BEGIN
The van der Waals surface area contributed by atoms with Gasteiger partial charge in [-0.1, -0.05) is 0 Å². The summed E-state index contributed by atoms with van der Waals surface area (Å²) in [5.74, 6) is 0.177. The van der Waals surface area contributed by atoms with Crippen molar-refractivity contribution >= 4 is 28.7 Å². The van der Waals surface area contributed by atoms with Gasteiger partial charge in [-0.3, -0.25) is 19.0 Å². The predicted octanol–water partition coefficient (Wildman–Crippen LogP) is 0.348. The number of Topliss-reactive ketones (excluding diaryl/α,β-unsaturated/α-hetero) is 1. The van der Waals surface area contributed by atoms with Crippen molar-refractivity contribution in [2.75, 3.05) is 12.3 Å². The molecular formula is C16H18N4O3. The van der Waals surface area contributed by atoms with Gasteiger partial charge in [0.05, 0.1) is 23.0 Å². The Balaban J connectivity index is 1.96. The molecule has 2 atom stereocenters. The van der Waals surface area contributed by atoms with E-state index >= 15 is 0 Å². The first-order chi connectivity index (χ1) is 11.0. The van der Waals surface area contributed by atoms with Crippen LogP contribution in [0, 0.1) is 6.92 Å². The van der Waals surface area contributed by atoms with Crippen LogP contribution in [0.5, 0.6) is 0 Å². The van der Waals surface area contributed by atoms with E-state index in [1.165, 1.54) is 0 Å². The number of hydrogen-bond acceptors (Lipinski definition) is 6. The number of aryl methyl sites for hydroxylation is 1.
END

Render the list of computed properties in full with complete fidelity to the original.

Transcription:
The van der Waals surface area contributed by atoms with Gasteiger partial charge in [-0.1, -0.05) is 0 Å². The summed E-state index contributed by atoms with van der Waals surface area (Å²) in [5.74, 6) is 0.177. The van der Waals surface area contributed by atoms with Crippen molar-refractivity contribution >= 4 is 28.7 Å². The van der Waals surface area contributed by atoms with Gasteiger partial charge in [-0.3, -0.25) is 19.0 Å². The predicted octanol–water partition coefficient (Wildman–Crippen LogP) is 0.348. The number of Topliss-reactive ketones (excluding diaryl/α,β-unsaturated/α-hetero) is 1. The van der Waals surface area contributed by atoms with Crippen molar-refractivity contribution in [2.75, 3.05) is 12.3 Å². The molecular formula is C16H18N4O3. The van der Waals surface area contributed by atoms with Gasteiger partial charge in [0.05, 0.1) is 23.0 Å². The Balaban J connectivity index is 1.96. The molecule has 2 atom stereocenters. The van der Waals surface area contributed by atoms with E-state index >= 15 is 0 Å². The first-order chi connectivity index (χ1) is 11.0. The van der Waals surface area contributed by atoms with Crippen LogP contribution in [0, 0.1) is 6.92 Å². The van der Waals surface area contributed by atoms with Crippen LogP contribution in [0.5, 0.6) is 0 Å². The van der Waals surface area contributed by atoms with E-state index in [1.165, 1.54) is 0 Å². The number of hydrogen-bond acceptors (Lipinski definition) is 6. The number of aryl methyl sites for hydroxylation is 1.